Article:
The history of British place names

A road sign saying Welcome to Beer please drive carefully. Beer is a town in Devon.

Town and place names in Britain might seem meaningless or funny, but they actually offer a fascinating insight into the history of the island.

For example, many place names describe a feature of the landscape – just not in modern English. Some names are Celtic and can be over 2,000 years old. Other names come from the times of the Romans, Angles or Saxons from Germany, Vikings from Denmark and Norway, or Normans from France. From place names we can learn where these invaders went and sometimes what they did.

For example:

  • Wetwang (East Yorkshire) means ‘field for legal action’ in Old Norse (a Viking language)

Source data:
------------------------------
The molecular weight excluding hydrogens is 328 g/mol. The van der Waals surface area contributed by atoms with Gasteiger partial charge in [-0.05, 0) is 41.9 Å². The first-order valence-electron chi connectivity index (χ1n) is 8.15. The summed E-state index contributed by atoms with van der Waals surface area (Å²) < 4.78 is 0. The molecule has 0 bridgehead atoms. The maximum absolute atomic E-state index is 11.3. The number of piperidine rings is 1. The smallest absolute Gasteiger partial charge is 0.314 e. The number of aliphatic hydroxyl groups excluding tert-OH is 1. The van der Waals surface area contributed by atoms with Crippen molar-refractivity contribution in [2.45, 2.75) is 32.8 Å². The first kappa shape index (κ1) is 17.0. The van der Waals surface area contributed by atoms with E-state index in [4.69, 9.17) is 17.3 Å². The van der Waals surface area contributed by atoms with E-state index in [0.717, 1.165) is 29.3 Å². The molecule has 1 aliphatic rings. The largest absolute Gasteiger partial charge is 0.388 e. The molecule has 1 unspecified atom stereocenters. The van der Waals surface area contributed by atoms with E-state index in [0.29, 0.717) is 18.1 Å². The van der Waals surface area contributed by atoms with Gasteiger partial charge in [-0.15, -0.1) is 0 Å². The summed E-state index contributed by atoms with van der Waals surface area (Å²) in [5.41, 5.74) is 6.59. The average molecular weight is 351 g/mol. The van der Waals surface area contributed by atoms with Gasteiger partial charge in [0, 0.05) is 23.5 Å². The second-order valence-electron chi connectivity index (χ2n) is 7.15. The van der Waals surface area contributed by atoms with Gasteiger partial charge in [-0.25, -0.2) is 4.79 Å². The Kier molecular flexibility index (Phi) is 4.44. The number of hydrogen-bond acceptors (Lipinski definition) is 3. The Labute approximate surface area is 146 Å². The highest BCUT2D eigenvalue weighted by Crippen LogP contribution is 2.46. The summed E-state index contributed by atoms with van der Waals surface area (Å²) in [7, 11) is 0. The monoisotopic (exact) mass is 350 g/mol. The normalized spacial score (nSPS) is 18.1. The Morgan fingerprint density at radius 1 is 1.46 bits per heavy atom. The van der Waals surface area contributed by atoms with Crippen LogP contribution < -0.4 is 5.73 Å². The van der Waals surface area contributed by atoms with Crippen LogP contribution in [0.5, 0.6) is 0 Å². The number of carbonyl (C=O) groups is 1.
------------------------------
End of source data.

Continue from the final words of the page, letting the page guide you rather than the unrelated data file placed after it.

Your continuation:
• Asterby (Lincolnshire) means ‘east village’ in Old Norse.
  • Little Snoring (Norfolk) means ‘small place of Snear’s people’ in Anglo-Saxon
  • Belvoir (Leicestershire) means ‘beautiful view’ in French.
  • Beer (Devon) means ‘small area of woodland’ in Anglo-Saxon

Some names are a mix of languages. Eccleshall (Staffordshire) means ‘church corner’ in a mix of Celtic and Anglo-Saxon.

Sometimes places include the name of a ruling family from past times. For example, Curry Mallet (Somerset) is named after the river Curry and the French name de Malet. In other places, there is the name of the patron saint of the village church, like Down St Mary in Devon (‘hill of St Mary’ in Anglo-Saxon).

If you want to find out more, the University of Nottingham has created a website that lets you explore the meanings of many town and village names.

Image: Johnnywalker61/Dreamstime

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